Q: Why doesn’t the market produce enough affordable housing where people want it?

A four-person family stands in a maze leading to a house. Around the maze are various answers to the question "Why doesn't the market produce enough affordable housing?" Image links to a pdf version.

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  1. There’s something deeply troubling about this Answer because it leads to the conclusion that market-based housing production doesn’t matter much and public subsidies alone are what we need to solve our housing problems.

    Like it or not, the vast majority of low-income people in the U.S. do not receive rent subsidies or live in subsidized housing developments. That was the case even when federal spending on affordable housing was at its peak. Most people with housing affordability problems are forced to cope in the private, unsubsidized housing market. When rents are high because of policies that artificially limit housing supply, poor people pay those inflated marginal rents along with everyone else – in fact, they pay a disproportionate share of that extra cost as a percentage of their income.

    The Answer glosses over many important public policy issues that should be part of any progressive housing agenda. High land prices are often a symptom of unreasonable land use regulations, not an immovable obstacle. “Desirable locations” are typically walled off by restrictions on density and, in many suburbs, by prohibitions on multifamily housing. Labor and construction practices are not a fixed cost but a policy variable that results in dramatic cost variations from place to place and from project to project.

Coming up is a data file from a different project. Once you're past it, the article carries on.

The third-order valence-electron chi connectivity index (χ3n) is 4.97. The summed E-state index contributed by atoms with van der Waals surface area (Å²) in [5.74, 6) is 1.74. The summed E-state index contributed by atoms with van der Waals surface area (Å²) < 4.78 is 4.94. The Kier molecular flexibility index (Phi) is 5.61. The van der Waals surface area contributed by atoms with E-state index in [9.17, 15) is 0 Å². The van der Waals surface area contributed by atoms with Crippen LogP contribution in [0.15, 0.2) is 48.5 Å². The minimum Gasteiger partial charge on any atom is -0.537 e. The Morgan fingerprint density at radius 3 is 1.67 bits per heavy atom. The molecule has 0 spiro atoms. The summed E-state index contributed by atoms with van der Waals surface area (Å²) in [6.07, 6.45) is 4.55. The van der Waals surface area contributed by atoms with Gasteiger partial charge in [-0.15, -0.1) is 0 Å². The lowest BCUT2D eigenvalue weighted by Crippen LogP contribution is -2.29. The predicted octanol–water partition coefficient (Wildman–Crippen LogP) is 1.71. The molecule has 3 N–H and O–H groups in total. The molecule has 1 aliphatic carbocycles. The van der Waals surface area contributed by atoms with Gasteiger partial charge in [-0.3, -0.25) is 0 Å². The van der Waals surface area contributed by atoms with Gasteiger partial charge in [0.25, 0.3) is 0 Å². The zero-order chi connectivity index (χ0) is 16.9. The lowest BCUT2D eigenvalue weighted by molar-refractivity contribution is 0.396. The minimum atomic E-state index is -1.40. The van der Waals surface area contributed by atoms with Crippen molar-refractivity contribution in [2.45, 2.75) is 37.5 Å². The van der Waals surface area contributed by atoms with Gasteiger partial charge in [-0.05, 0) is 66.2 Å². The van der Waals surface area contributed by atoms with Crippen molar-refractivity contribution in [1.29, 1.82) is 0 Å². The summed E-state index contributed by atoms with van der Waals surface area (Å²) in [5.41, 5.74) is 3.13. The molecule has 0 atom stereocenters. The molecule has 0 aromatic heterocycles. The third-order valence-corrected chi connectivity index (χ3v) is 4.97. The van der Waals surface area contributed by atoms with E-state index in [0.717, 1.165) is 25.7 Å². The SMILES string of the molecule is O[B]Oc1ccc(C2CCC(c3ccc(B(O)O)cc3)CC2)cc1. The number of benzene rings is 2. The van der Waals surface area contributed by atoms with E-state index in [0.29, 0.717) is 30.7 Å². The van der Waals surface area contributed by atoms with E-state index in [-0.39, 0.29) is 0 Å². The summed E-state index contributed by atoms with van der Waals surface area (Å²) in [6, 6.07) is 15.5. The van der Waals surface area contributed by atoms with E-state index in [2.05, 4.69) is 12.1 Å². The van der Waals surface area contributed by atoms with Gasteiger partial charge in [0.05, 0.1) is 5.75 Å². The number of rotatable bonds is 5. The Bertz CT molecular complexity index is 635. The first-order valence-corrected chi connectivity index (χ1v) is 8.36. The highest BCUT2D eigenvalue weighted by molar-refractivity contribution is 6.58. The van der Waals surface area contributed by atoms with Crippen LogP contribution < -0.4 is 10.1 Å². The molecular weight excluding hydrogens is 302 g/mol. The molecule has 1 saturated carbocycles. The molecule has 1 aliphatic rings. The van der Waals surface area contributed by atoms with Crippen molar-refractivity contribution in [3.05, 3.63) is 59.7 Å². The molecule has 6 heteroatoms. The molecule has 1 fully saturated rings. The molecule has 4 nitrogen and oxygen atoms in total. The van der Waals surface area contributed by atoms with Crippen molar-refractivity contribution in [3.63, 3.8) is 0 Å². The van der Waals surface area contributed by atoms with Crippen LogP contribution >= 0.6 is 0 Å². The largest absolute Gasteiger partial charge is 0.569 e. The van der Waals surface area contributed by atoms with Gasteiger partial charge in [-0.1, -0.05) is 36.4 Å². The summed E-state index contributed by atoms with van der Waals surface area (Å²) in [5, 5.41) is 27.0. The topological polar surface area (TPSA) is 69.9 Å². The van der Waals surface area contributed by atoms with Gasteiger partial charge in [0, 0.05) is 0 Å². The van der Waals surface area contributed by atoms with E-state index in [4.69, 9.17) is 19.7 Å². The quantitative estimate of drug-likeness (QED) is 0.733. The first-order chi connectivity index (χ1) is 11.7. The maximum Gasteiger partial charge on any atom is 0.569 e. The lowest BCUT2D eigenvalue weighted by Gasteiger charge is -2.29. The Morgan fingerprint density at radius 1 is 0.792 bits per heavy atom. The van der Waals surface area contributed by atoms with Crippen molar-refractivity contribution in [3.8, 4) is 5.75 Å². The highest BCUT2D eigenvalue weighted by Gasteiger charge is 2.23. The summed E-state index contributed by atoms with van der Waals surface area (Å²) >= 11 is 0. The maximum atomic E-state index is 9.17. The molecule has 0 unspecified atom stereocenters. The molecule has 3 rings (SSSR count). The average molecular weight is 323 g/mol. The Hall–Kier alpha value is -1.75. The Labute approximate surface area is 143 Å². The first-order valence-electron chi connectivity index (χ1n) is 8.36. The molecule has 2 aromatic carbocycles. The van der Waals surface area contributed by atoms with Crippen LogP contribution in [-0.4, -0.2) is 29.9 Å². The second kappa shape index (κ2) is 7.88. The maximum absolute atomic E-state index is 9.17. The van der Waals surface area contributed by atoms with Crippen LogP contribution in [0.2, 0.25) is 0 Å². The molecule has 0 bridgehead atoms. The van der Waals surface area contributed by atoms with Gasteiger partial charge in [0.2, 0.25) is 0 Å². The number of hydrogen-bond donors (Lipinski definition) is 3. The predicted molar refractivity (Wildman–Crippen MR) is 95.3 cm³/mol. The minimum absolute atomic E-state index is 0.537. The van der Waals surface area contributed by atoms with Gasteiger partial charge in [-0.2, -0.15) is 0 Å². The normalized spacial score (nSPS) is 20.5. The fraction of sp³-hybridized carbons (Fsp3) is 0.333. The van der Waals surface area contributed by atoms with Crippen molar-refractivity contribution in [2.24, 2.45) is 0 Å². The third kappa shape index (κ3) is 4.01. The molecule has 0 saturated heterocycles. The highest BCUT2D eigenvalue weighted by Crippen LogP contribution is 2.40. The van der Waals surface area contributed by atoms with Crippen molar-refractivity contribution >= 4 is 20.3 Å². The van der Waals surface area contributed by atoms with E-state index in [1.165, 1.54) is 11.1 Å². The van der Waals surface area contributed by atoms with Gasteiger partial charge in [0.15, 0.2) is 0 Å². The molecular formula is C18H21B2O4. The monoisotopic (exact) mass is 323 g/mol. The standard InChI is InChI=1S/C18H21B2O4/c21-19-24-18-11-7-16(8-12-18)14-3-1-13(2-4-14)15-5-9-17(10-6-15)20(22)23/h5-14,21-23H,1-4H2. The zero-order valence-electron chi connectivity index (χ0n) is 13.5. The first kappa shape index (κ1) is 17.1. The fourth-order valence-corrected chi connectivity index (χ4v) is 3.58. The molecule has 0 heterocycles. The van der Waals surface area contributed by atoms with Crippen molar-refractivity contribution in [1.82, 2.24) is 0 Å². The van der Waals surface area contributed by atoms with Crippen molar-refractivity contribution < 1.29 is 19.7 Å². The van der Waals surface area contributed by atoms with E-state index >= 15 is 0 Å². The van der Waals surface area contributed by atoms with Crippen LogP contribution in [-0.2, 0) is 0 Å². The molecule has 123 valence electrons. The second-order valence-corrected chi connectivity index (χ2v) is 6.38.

There is no question that people at the bottom of the income scale need financial support to obtain housing at a reasonable cost. Even an unfettered private housing market (if such a thing existed) could not produce housing affordable to people working at minimum wage. But it’s largely because of misguided public policy that the private sector is prevented from building unsubsidized housing for households at, say, 60, 70 or 80 percent of median income – housing for which people are willing and able to pay. We need to tackle income inequity without getting sidetracked by the notion that only public subsidies can produce affordable housing.

    Clark Ziegler
    Massachusetts Housing Partnership

  2. Clark,

    Thanks for you comments. I agree that subsidies are not the only answer—note that regulation and speculation are both things mentioned as obstacles, and both of those things should be and can be addressed with public policy that is not subsidized housing.

    If you are suggesting that a completely unfettered market would generate quality affordable housing for every income, with no subsidy or other incentive, even in a place like Manhattan, I think I would disagree.

    But in some cases would removing obstacles to market forces actually help? Probably yes. I would say neither the market we have now nor a totally “free” market is ideal—and some solutions could be categorized as making markets more free and some as less.

    Also, this was certainly not intended to be a progressive housing policy summary. The Answer tries to answer specific questions that people receive in their working lives, and in this case a reader wanted help to explain why we can’t just rely on the market—explaining what we should do is a lot more than a one pager!



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